Lord Turner's Pension Commission report has failed pensioners with long-term care needs, according to members of the previous inquiry into the problems faced by the elderly and their families.
Members of the Royal Commission on Long-Term Care, as well as several of the UK's most prominent charities for the elderly, have criticised the Turner Report for failing to even consider the future funding of long-term personal and nursing care in the UK.
Dame June Clark, a member of the Royal Commission, which reported to the Government in 1999, said: "There was an opportunity here to reopen the debate that this Government has adamantly refused to open - it's certainly a pity they chose not to."
Lord Sutherland of Hounwood, who was chairman of the Royal Commission, added that Lord Turner should be wary that his report does not get "binned" in the same way his report into long-term care was six years ago.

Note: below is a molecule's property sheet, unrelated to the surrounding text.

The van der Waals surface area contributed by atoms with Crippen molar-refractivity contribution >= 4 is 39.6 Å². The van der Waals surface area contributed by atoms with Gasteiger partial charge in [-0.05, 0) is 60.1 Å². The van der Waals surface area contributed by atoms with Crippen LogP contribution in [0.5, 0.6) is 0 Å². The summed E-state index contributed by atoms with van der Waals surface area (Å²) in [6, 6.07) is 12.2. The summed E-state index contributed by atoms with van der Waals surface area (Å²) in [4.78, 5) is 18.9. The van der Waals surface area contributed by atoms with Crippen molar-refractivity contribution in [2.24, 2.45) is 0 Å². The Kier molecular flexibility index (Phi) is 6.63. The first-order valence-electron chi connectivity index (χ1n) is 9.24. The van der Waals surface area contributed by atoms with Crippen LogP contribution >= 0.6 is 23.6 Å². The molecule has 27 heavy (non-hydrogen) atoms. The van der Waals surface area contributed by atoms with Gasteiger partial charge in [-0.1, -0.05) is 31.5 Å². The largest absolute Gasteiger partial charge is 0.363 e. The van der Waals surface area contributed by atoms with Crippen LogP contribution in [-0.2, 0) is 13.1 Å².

One in four UK citizens end up in need of care in their old age, many of whom are unable to cope with the enormous cost. Although the state offers a handful of benefits for those going into care, many people are wrongly advised about whether they qualify. Others are forced to move to cheaper care homes to receive state aid.
However, while the Commission report called on the Government to make personal care free for all, while such care is free in Scotland, state help remains subject to complex means-testing in England and Wales.
Lord Turner said last year that that he believed the financing of long-term care was beyond the remit of the Pension Commission. However, campaigners for the elderly say the issue is inextricably linked with pensions reform.
Dr Clive Bowman, chairman of the Continuing Care Conference, a coalition of commercial, charitable and public service organisations which lobbies for better care for the elderly, said: "The Government cannot bury its head in the sand. Paying for long-term care must form part of the national debate following Lord Turner's report. The funding of long-term care comes within the same domain as pensions."